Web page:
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The Art of Shinrin- Yoku:
JAPANESE FOREST BATHING
Author: Rose D.
The Art of Shinrin-Yoku, directly translates to"Forest Bathing" or "taking in the forest atmosphere" in Japanese. It was developed as a response to the rise of chronic diseases among Japanese urban dwellers.
In the 1980's, the Japanese government discovered a rise of chronic diseases due to the advent of rapid urban and industrial advancement, and the subsequent lifestyle changes that resulted. In an effort, to improve the health and longevity of Japanese citizens, a concerted effort to study the causes, correlations and possible preventive public health measures ensued.
These studies would later be the basis for the formation of preventative health initiatives and a cornerstone of public health in Japan for the future to come. Among those initiatives was the development of Forest Therapy, Shinrin-Yoku, a term developed by the Japanese Ministry of Agriculture, Forestry, and Fisheries in 1982.
It was developed through studies conducted by Dr. Qing and colleagues, which found that time spent in the forest have profound physiological and psychological effects. Some of the results of the studies have shown that the practice of Shinrin-Yoku aids in the reduction of blood pressure, lowers cortisol levels and improve cognition, concentration & memory by boosting the immune system, and improving the cardiovascular and respiratory systems.
Dr. Qing Li, MD, PhD, is a doctor of Chinese descent who emigrated to Japan in 1988 to study advanced Japanese medicine. He is a Physician and Immunologist at Nippon Medical School hospital and faculty member at its conjoining medical school in Tokyo, Japan. As a foremost expert and leader on forest medicine, he is a founding member and chairman of the Japanese Society for Forest Medicine; and member of the Task Force of Forests and Human Health. He is the vice president and secretary general of the International Society of Nature and Forest Medicine (INFOM), the president of Japanese Society of Forest Medicine, and the vice-president of International Society of Nature and Forest Medicine and one of the directors of Forest Therapy Society in Japan.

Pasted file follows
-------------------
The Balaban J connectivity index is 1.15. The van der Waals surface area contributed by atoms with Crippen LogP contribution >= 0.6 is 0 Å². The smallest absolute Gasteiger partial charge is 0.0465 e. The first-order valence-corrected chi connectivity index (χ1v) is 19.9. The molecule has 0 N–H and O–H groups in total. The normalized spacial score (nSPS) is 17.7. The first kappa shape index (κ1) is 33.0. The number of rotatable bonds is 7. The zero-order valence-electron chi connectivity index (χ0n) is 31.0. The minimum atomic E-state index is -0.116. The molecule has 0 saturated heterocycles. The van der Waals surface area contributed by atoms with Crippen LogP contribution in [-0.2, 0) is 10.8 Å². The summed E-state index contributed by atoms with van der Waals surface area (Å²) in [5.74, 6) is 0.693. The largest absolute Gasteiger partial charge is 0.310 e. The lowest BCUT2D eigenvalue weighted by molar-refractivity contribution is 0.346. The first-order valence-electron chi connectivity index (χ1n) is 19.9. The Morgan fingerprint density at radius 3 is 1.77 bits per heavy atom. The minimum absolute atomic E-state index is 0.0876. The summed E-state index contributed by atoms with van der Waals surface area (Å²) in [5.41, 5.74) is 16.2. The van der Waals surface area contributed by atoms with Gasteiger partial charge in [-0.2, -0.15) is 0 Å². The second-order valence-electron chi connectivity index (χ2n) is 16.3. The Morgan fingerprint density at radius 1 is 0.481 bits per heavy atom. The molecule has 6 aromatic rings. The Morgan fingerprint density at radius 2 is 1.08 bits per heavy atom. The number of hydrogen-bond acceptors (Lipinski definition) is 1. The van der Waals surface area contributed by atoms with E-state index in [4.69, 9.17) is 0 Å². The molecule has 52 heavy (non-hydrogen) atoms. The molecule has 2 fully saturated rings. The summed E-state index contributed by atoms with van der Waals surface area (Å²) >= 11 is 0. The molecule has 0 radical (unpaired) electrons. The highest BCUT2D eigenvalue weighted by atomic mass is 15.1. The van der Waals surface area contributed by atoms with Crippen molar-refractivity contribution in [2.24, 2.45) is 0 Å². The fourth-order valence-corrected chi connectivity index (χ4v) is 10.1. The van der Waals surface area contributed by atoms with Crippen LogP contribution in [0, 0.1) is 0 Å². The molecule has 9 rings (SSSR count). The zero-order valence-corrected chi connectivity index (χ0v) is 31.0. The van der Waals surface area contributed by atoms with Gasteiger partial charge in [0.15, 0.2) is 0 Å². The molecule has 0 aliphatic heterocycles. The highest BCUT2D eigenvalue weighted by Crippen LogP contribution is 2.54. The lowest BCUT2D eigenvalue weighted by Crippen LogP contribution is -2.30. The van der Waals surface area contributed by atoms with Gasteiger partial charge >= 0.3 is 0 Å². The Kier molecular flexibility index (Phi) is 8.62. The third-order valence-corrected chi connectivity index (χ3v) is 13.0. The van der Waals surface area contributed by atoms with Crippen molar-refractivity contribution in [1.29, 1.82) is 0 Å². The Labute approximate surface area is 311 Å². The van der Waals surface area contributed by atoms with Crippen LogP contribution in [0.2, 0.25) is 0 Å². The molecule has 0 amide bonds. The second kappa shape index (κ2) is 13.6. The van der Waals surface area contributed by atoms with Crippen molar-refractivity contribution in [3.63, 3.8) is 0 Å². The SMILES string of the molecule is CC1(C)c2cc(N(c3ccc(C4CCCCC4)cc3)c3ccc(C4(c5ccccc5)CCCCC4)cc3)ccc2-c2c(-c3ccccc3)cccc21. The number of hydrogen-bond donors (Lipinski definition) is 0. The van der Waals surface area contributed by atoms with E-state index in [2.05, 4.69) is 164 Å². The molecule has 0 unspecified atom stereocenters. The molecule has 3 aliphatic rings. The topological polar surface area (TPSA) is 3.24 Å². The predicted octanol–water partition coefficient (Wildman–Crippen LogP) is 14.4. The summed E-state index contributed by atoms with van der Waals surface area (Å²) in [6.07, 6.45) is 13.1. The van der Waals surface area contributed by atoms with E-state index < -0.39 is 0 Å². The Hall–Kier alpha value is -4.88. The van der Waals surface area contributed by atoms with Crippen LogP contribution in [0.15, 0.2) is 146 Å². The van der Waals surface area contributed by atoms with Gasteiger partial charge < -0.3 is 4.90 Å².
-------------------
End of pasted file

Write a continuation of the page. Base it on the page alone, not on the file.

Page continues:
The empirical data from Dr. Qing Li et al, study starting in 2005, have prompted several field studies. Dr. Li's studies have focused primarily on the effects of forest bathing and its physiological effects, notably an increase in Human Natural Killer cell activity for its intracellular anti-cancer protein enhancing effects. Dr. Qing Li found that compounds called phytoncides, emitted by forest plants and trees, which contributes to the "aroma" of the forest are both antimicrobial yet volatile organic compounds. Dr. Qing Li found that the immune boosting effects lasted 7 days post forest bathing.
In 2018, Dr. Qing Li published a book aptly titled, "Forest Bathing: How Trees Can Help You Find Health and Happiness" highlighting his research and its applications. The book was translated in North America and the UK the same year. The growing interest in Forest Bathing and Nature therapy is a relatively niche phenomenon. However, it's application has grown worldwide spearheaded by naturopathic and alternative medicine circles, though many rural/indigenous cultures have always touted the effects of spending time in nature and even honoring nature as a part of their cultural heritage, this is the first time empirical data has been used to understand the effects of nature on human health and wellness.
Forest Bathing is a leisure activity meant to absorb nature, in fact, several of its hallmarks involve doing nothing at all. Its meant to encourage stillness and deep breathing the forest air, breathing in the aroma, absorbing the effects of phytoncides. Several studies highlight anywhere from 20 minutes to 3 hours in a forest can have an immune boosting effect lasting 7 days to a month, depending on the duration spent in the forest. It's effects have shown to increase white blood cell count, particularly Natural Killer Cell activity, the potent cellular activity that fights tumor and virus infected cells.
Several associations have formed worldwide to address and formulate certified forest/nature bases with planned walks to make the therapy more accessible. None as unprecedented or on the scope of Japan currently, with about 62 certified Forest Bathing bases equipped with Doctors and Nurses available to administer care and write prescriptions. In the United States and the United Kingdom, the interest in Forest Bathing is evident in local parks (state and national), nature reserves and arboretums have begun to market themselves as Forest Bathing locales.
 Li, Q, Kobayashi, Y., H. et al. (2009). Effect of Phytoncide From Trees on Human Natural Killer Cell Function.
International Journal of Immunopathology and Pharmacology, 22, 4: 951-959.
 Li, Qing (2010). Effect of forest bathing trips on human immune function. Environmental Health Preventative
Medicine, Volume 15: 9-17.
 Park, Bum Jin et al. (2010). Environmental Health Preventative Medicine,15:18-26.